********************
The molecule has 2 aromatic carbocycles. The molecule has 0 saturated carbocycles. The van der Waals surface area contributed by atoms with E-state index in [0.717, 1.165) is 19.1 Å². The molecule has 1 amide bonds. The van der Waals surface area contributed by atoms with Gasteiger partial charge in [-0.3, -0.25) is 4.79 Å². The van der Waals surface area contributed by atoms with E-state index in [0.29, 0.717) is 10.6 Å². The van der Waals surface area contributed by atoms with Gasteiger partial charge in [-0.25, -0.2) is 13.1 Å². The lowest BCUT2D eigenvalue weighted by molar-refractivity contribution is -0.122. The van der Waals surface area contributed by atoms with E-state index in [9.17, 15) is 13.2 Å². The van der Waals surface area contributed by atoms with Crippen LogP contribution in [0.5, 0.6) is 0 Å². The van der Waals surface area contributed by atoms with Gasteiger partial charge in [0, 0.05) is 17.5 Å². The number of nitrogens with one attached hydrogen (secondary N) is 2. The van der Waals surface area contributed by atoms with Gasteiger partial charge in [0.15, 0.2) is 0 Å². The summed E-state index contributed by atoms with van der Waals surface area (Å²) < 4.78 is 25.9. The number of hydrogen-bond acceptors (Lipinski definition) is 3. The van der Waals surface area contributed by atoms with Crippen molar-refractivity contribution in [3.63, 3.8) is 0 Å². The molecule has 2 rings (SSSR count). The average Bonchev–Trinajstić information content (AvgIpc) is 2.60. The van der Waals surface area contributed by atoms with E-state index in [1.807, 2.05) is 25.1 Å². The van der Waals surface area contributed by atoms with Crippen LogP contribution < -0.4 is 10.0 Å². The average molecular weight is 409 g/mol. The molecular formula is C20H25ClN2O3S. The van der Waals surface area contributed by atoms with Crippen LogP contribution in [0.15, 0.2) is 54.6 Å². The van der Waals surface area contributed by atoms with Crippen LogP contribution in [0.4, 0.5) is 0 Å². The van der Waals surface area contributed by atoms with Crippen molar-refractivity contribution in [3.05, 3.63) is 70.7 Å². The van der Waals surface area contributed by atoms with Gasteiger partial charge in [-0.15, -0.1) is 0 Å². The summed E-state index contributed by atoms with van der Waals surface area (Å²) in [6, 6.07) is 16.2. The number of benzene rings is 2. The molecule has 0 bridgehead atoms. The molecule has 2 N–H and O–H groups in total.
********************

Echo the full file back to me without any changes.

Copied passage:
The molecule has 2 aromatic carbocycles. The molecule has 0 saturated carbocycles. The van der Waals surface area contributed by atoms with E-state index in [0.717, 1.165) is 19.1 Å². The molecule has 1 amide bonds. The van der Waals surface area contributed by atoms with Gasteiger partial charge in [-0.3, -0.25) is 4.79 Å². The van der Waals surface area contributed by atoms with E-state index in [0.29, 0.717) is 10.6 Å². The van der Waals surface area contributed by atoms with Gasteiger partial charge in [-0.25, -0.2) is 13.1 Å². The lowest BCUT2D eigenvalue weighted by molar-refractivity contribution is -0.122. The van der Waals surface area contributed by atoms with E-state index in [9.17, 15) is 13.2 Å². The van der Waals surface area contributed by atoms with Crippen LogP contribution in [0.5, 0.6) is 0 Å². The van der Waals surface area contributed by atoms with Gasteiger partial charge in [0, 0.05) is 17.5 Å². The number of nitrogens with one attached hydrogen (secondary N) is 2. The van der Waals surface area contributed by atoms with Gasteiger partial charge in [0.15, 0.2) is 0 Å². The summed E-state index contributed by atoms with van der Waals surface area (Å²) < 4.78 is 25.9. The number of hydrogen-bond acceptors (Lipinski definition) is 3. The van der Waals surface area contributed by atoms with Crippen molar-refractivity contribution in [3.63, 3.8) is 0 Å². The molecule has 2 rings (SSSR count). The average Bonchev–Trinajstić information content (AvgIpc) is 2.60. The van der Waals surface area contributed by atoms with E-state index in [1.807, 2.05) is 25.1 Å². The van der Waals surface area contributed by atoms with Crippen LogP contribution < -0.4 is 10.0 Å². The average molecular weight is 409 g/mol. The molecular formula is C20H25ClN2O3S. The van der Waals surface area contributed by atoms with Crippen LogP contribution in [0.15, 0.2) is 54.6 Å². The van der Waals surface area contributed by atoms with Crippen LogP contribution in [0.4, 0.5) is 0 Å². The van der Waals surface area contributed by atoms with Crippen molar-refractivity contribution in [3.05, 3.63) is 70.7 Å². The van der Waals surface area contributed by atoms with Gasteiger partial charge in [-0.15, -0.1) is 0 Å². The summed E-state index contributed by atoms with van der Waals surface area (Å²) in [6, 6.07) is 16.2. The number of benzene rings is 2. The molecule has 0 bridgehead atoms. The molecule has 2 N–H and O–H groups in total.